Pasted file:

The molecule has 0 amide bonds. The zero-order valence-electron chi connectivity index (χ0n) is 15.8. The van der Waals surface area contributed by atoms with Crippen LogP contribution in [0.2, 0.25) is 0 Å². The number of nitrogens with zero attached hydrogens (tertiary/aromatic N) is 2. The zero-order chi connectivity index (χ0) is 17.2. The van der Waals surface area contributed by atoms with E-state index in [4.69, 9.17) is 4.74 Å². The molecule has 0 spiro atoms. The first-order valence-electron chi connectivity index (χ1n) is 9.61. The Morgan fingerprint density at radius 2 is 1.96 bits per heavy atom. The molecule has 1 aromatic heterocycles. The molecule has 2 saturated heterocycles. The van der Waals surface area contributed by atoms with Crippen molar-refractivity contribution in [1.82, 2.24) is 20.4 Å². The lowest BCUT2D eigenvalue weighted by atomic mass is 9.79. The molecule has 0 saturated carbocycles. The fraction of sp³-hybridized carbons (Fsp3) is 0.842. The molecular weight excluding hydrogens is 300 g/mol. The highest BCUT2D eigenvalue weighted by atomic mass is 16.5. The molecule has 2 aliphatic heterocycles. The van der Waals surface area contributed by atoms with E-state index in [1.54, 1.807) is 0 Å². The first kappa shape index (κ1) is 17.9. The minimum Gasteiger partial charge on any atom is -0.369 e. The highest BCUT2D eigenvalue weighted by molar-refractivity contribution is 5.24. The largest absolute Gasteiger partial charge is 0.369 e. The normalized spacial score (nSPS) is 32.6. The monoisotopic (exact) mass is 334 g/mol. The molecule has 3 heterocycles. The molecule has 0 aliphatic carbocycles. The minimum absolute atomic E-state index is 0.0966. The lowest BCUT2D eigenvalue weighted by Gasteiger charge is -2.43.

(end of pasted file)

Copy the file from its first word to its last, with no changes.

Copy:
The molecule has 0 amide bonds. The zero-order valence-electron chi connectivity index (χ0n) is 15.8. The van der Waals surface area contributed by atoms with Crippen LogP contribution in [0.2, 0.25) is 0 Å². The number of nitrogens with zero attached hydrogens (tertiary/aromatic N) is 2. The zero-order chi connectivity index (χ0) is 17.2. The van der Waals surface area contributed by atoms with E-state index in [4.69, 9.17) is 4.74 Å². The molecule has 0 spiro atoms. The first-order valence-electron chi connectivity index (χ1n) is 9.61. The Morgan fingerprint density at radius 2 is 1.96 bits per heavy atom. The molecule has 1 aromatic heterocycles. The molecule has 2 saturated heterocycles. The van der Waals surface area contributed by atoms with Crippen molar-refractivity contribution in [1.82, 2.24) is 20.4 Å². The lowest BCUT2D eigenvalue weighted by atomic mass is 9.79. The molecule has 0 saturated carbocycles. The fraction of sp³-hybridized carbons (Fsp3) is 0.842. The molecular weight excluding hydrogens is 300 g/mol. The highest BCUT2D eigenvalue weighted by atomic mass is 16.5. The molecule has 2 aliphatic heterocycles. The van der Waals surface area contributed by atoms with E-state index in [1.54, 1.807) is 0 Å². The first kappa shape index (κ1) is 17.9. The minimum Gasteiger partial charge on any atom is -0.369 e. The highest BCUT2D eigenvalue weighted by molar-refractivity contribution is 5.24. The largest absolute Gasteiger partial charge is 0.369 e. The normalized spacial score (nSPS) is 32.6. The monoisotopic (exact) mass is 334 g/mol. The molecule has 3 heterocycles. The molecule has 0 aliphatic carbocycles. The minimum absolute atomic E-state index is 0.0966. The lowest BCUT2D eigenvalue weighted by Gasteiger charge is -2.43.